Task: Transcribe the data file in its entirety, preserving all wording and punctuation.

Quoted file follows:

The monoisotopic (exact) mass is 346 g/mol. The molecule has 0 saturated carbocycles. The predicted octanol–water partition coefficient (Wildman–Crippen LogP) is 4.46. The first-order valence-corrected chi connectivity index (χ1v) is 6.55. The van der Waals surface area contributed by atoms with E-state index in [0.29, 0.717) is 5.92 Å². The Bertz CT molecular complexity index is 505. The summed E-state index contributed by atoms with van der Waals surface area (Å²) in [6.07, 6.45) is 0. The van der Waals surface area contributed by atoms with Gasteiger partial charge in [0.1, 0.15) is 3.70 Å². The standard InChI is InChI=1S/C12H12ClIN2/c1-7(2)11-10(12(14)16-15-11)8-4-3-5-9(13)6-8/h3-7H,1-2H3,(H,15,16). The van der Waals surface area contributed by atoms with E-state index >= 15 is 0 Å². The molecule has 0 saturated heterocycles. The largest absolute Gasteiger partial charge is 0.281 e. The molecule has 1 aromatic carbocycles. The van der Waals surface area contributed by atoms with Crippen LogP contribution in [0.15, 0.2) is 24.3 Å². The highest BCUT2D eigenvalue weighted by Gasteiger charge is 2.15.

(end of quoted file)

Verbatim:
The monoisotopic (exact) mass is 346 g/mol. The molecule has 0 saturated carbocycles. The predicted octanol–water partition coefficient (Wildman–Crippen LogP) is 4.46. The first-order valence-corrected chi connectivity index (χ1v) is 6.55. The van der Waals surface area contributed by atoms with E-state index in [0.29, 0.717) is 5.92 Å². The Bertz CT molecular complexity index is 505. The summed E-state index contributed by atoms with van der Waals surface area (Å²) in [6.07, 6.45) is 0. The van der Waals surface area contributed by atoms with Gasteiger partial charge in [0.1, 0.15) is 3.70 Å². The standard InChI is InChI=1S/C12H12ClIN2/c1-7(2)11-10(12(14)16-15-11)8-4-3-5-9(13)6-8/h3-7H,1-2H3,(H,15,16). The van der Waals surface area contributed by atoms with E-state index >= 15 is 0 Å². The molecule has 0 saturated heterocycles. The largest absolute Gasteiger partial charge is 0.281 e. The molecule has 1 aromatic carbocycles. The van der Waals surface area contributed by atoms with Crippen LogP contribution in [0.15, 0.2) is 24.3 Å². The highest BCUT2D eigenvalue weighted by Gasteiger charge is 2.15.